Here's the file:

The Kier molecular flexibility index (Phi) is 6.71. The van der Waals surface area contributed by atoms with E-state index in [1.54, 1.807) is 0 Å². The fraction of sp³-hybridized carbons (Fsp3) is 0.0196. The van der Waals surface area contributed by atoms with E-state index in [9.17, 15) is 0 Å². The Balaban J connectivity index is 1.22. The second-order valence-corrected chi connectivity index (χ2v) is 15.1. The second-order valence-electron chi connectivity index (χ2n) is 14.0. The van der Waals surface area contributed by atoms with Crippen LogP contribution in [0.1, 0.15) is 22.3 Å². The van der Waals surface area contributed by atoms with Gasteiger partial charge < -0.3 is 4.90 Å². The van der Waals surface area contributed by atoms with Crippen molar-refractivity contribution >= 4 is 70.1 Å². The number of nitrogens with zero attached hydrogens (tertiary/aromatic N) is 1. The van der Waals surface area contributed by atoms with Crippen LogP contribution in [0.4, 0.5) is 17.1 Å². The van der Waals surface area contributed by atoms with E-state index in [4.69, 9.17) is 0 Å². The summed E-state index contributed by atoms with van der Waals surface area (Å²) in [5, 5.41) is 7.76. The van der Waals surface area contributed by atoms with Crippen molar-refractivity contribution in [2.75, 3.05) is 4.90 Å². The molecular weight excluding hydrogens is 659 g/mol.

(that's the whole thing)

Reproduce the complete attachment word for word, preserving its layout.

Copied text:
The Kier molecular flexibility index (Phi) is 6.71. The van der Waals surface area contributed by atoms with E-state index in [1.54, 1.807) is 0 Å². The fraction of sp³-hybridized carbons (Fsp3) is 0.0196. The van der Waals surface area contributed by atoms with E-state index in [9.17, 15) is 0 Å². The Balaban J connectivity index is 1.22. The second-order valence-corrected chi connectivity index (χ2v) is 15.1. The second-order valence-electron chi connectivity index (χ2n) is 14.0. The van der Waals surface area contributed by atoms with Crippen LogP contribution in [0.1, 0.15) is 22.3 Å². The van der Waals surface area contributed by atoms with Gasteiger partial charge < -0.3 is 4.90 Å². The van der Waals surface area contributed by atoms with Crippen molar-refractivity contribution >= 4 is 70.1 Å². The number of nitrogens with zero attached hydrogens (tertiary/aromatic N) is 1. The van der Waals surface area contributed by atoms with Crippen LogP contribution in [0.4, 0.5) is 17.1 Å². The van der Waals surface area contributed by atoms with E-state index in [4.69, 9.17) is 0 Å². The summed E-state index contributed by atoms with van der Waals surface area (Å²) in [5, 5.41) is 7.76. The van der Waals surface area contributed by atoms with Crippen molar-refractivity contribution in [2.75, 3.05) is 4.90 Å². The molecular weight excluding hydrogens is 659 g/mol.